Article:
These should be desperate times for the Rensselaer Polytechnic
Institute men’s hockey team.
The Engineers, who were nationally ranked for two months, have lost seven straight games. They outshot Cornell and Colgate by a combined 58-40 last weekend, but scored only one goal. Their power play is last in the country, converting just 6.3 percent (7-for-111) of their opportunities. Even worse, opposing teams have scored more on RPI’s power play, netting eight short-handed goals. In three games, including last Saturday’s 4-0 loss to Colgate, RPI has allowed two short-handed goals.
But if there is an sense of desperation and urgency as the Engineers head into their ECAC Hockey showdown with Capital Region
rival Union this weekend, RPI coach Seth Appert isn’t showing it.
“You feel desperate if you really didn’t like the way your team was playing,” said Appert, whose team visits the Dutchmen tonight at 7 at Messa Rink before hosting Saturday’s rematch at 7 p.m. at Houston Field House. “The [locker] room would feel desperate if there is no answers. Desperate times are because you don’t have answers to the problems you have. The solutions are there. The play, for the large part, with some corrections, is there. We have a lot of excitement and energy heading into the weekend.”
Union defenseman Lane Caffaro isn’t buying into Appert’s calmness.
“I expect them to be [desperate],” said Caffaro, who was promoted from alternate captain to co-captain this week by coach Nate Leaman. “If they’re not, they might be in trouble because we’re desperate for a win.”
RPI captain Jake Morissette believes the team is desperate for a victory. The Engineers’ last win was a 4-2 decision over Harvard on Dec. 4.
“There’s no panic, that’s for sure,” Morissette said. “We still believe ourselves in [the locker room]. We want to get a win here, and we’re looking forward to [tonight].”
The Engineers (3-4-2 ECACH,
8-12-3 overall) won’t have sophomore defenseman Erik Burgdoerfer for the game. He was suspended for one game by the league on Thursday for his hitting-from-behind incident late in last Friday’s 2-1 loss to Cornell at Houston Field House.
He was given a five-minute
major and game disqualification for checking Cornell’s Joe Scali from behind with two minutes left in the game. The game DQ automatically suspended Burgdoerfer from the next night’s game against Colgate. But commissioner Steve Hagwell handed down an additional game suspension, in accordance with ECAC Hockey Policies and Procedures, and Rule 4, Section 10 of the NCAA Men’s and Women’s Ice Hockey Rules.
“We did appeal, and lost the appeal,” Appert said. “I respect Steve Hagwell, and [officials supervisor] Paul Stewart and the ECAC executive committee. I thought they handled this process with a lot of class and very quickly, to allow us proper notification.
“I do not condone the hit that Erik had. It was the right call by [referee] Chip McDonald. We talked to Erik about that. At the same time, I thought he was given his suspension under NCAA rules through the disqualification. Being that it was his first offense, it was my belief that no other additional penalties were merited.”
Hagwell declined to comment.
RPI’s first four losses in the streak were against nationally ranked teams — Miami (twice), Colorado College and Notre Dame. After a
4-2 loss at Maine Jan. 6, a game which Appert described as the worst the team played this season, RPI dominated the first period against Cornell and Colgate. But the Engineers couldn’t score.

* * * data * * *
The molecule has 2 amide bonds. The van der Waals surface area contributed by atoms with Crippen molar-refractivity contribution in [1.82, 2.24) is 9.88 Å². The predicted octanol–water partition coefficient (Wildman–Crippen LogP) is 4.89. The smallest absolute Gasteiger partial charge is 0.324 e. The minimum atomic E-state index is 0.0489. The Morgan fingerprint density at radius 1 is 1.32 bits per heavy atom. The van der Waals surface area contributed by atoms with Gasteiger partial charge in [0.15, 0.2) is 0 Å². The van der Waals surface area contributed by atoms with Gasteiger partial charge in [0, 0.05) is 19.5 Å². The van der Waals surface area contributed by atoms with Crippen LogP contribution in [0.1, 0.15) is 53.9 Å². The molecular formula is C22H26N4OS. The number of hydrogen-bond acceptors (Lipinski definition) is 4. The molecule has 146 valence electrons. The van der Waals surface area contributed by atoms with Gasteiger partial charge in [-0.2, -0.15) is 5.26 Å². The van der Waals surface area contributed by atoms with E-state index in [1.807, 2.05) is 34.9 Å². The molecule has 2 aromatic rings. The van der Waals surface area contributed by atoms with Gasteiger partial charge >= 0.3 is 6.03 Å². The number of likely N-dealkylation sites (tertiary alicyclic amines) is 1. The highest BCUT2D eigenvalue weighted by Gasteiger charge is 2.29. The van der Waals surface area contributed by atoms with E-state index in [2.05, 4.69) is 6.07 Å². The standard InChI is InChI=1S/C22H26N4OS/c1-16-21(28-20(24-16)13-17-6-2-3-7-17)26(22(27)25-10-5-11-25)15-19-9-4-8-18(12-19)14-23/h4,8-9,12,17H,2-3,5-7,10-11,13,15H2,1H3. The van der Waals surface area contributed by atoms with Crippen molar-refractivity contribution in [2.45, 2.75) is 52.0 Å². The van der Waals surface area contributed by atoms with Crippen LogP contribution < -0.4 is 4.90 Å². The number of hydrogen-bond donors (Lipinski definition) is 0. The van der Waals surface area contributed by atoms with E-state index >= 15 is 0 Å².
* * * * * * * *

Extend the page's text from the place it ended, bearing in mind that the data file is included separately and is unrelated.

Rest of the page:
“I know we’re confident, as a team, in our play,” Appert said. “Our confidence with the puck and offensively is down, right now.”
Leaman understands the Engineers’ plight. The Dutchmen (3-3-2,
8-8-3) were going through similar problems in the first half of the year.
But since going 2-1 in their Canadian exhibition games the last week of December, the Dutchmen have won four straight. They are coming off last weekend’s sweep of Colgate and Cornell.
“From watching them on tape, I think they are playing well,” Leaman said. “They actually remind me of how we were playing earlier in the year. They have good puck possession, they’re making a lot of plays and the puck isn’t going in for them, right now. I know they’re going
to come out on fire. They are a well-coached team. But I also know we’re going to come out on fire. These are going to be two great hockey games.”
Winning at least one game this weekend could help settle RPI down. If the Engineers get swept, however, more troubled times could be ahead. RPI visits Clarkson and St. Lawrence next weekend, and Quinnipiac and Princeton, the league’s top two teams, come to Troy the following weekend. But Appert isn’t worried about that.
“The most important game on your schedule is the next one, and it’s always that way,” Appert said.
Watching recent Union games on tape, Appert hasn’t seen any difference in the Dutchmen, except that they are converting on their chances.
“I liked the way they were playing in October,” Appert said. “I have a lot of respect for their program, for Nate and what he’s building there. I like the team, the passion and the intensity they play with. I like the skill they play with. They can make plays, as evidenced by them scoring five on [Colgate goalie Mark] Dekanich, which not many teams in the country can do. I think they’re playing with a good bit of confidence right now.
“Sometimes, it’s amazing what one or two wins will do for you.”
The Capital Skates trophy will be presented to the winner this weekend’s games. If the teams split, RPI will get the trophy based on its 3-2 win over Union in the Governor’s Cup Oct. 26. . . .
Dutchmen forward Torren Delforte is doubtful for the weekend with an undisclosed injury. He was originally hurt against St. Thomas Dec. 29, and got hurt again last Friday against Colgate.